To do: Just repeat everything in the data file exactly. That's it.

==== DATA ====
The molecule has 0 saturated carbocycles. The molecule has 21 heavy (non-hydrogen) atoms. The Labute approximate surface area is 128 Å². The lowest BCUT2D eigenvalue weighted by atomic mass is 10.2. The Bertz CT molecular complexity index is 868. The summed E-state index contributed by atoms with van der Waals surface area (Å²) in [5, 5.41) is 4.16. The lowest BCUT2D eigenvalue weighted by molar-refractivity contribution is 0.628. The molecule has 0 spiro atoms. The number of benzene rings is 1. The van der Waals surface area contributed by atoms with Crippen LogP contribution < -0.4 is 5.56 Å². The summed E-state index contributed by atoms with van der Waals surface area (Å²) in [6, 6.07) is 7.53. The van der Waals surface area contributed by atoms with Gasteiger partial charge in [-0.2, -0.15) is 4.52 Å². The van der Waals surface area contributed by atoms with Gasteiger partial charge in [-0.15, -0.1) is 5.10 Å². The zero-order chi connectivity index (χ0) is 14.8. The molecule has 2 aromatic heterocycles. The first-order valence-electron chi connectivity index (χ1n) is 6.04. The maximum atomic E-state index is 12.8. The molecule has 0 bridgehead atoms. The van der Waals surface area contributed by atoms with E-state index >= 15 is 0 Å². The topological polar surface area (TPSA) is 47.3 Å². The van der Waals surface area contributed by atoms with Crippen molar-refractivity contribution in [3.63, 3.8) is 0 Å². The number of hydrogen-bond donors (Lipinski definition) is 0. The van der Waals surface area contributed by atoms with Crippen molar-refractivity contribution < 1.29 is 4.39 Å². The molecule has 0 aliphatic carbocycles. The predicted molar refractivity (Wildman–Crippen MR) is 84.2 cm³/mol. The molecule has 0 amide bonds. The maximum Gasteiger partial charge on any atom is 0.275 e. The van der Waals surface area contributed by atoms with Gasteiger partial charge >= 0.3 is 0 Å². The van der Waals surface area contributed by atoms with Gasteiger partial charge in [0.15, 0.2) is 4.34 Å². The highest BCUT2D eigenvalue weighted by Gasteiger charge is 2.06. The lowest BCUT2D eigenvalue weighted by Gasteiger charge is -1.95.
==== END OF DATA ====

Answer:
The molecule has 0 saturated carbocycles. The molecule has 21 heavy (non-hydrogen) atoms. The Labute approximate surface area is 128 Å². The lowest BCUT2D eigenvalue weighted by atomic mass is 10.2. The Bertz CT molecular complexity index is 868. The summed E-state index contributed by atoms with van der Waals surface area (Å²) in [5, 5.41) is 4.16. The lowest BCUT2D eigenvalue weighted by molar-refractivity contribution is 0.628. The molecule has 0 spiro atoms. The number of benzene rings is 1. The van der Waals surface area contributed by atoms with Crippen LogP contribution < -0.4 is 5.56 Å². The summed E-state index contributed by atoms with van der Waals surface area (Å²) in [6, 6.07) is 7.53. The van der Waals surface area contributed by atoms with Gasteiger partial charge in [-0.2, -0.15) is 4.52 Å². The van der Waals surface area contributed by atoms with Gasteiger partial charge in [-0.15, -0.1) is 5.10 Å². The zero-order chi connectivity index (χ0) is 14.8. The molecule has 2 aromatic heterocycles. The first-order valence-electron chi connectivity index (χ1n) is 6.04. The maximum atomic E-state index is 12.8. The molecule has 0 bridgehead atoms. The van der Waals surface area contributed by atoms with E-state index >= 15 is 0 Å². The topological polar surface area (TPSA) is 47.3 Å². The van der Waals surface area contributed by atoms with Crippen molar-refractivity contribution in [3.63, 3.8) is 0 Å². The number of hydrogen-bond donors (Lipinski definition) is 0. The van der Waals surface area contributed by atoms with Crippen molar-refractivity contribution < 1.29 is 4.39 Å². The molecule has 0 aliphatic carbocycles. The predicted molar refractivity (Wildman–Crippen MR) is 84.2 cm³/mol. The molecule has 0 amide bonds. The maximum Gasteiger partial charge on any atom is 0.275 e. The van der Waals surface area contributed by atoms with Gasteiger partial charge >= 0.3 is 0 Å². The van der Waals surface area contributed by atoms with Gasteiger partial charge in [0.15, 0.2) is 4.34 Å². The highest BCUT2D eigenvalue weighted by Gasteiger charge is 2.06. The lowest BCUT2D eigenvalue weighted by Gasteiger charge is -1.95.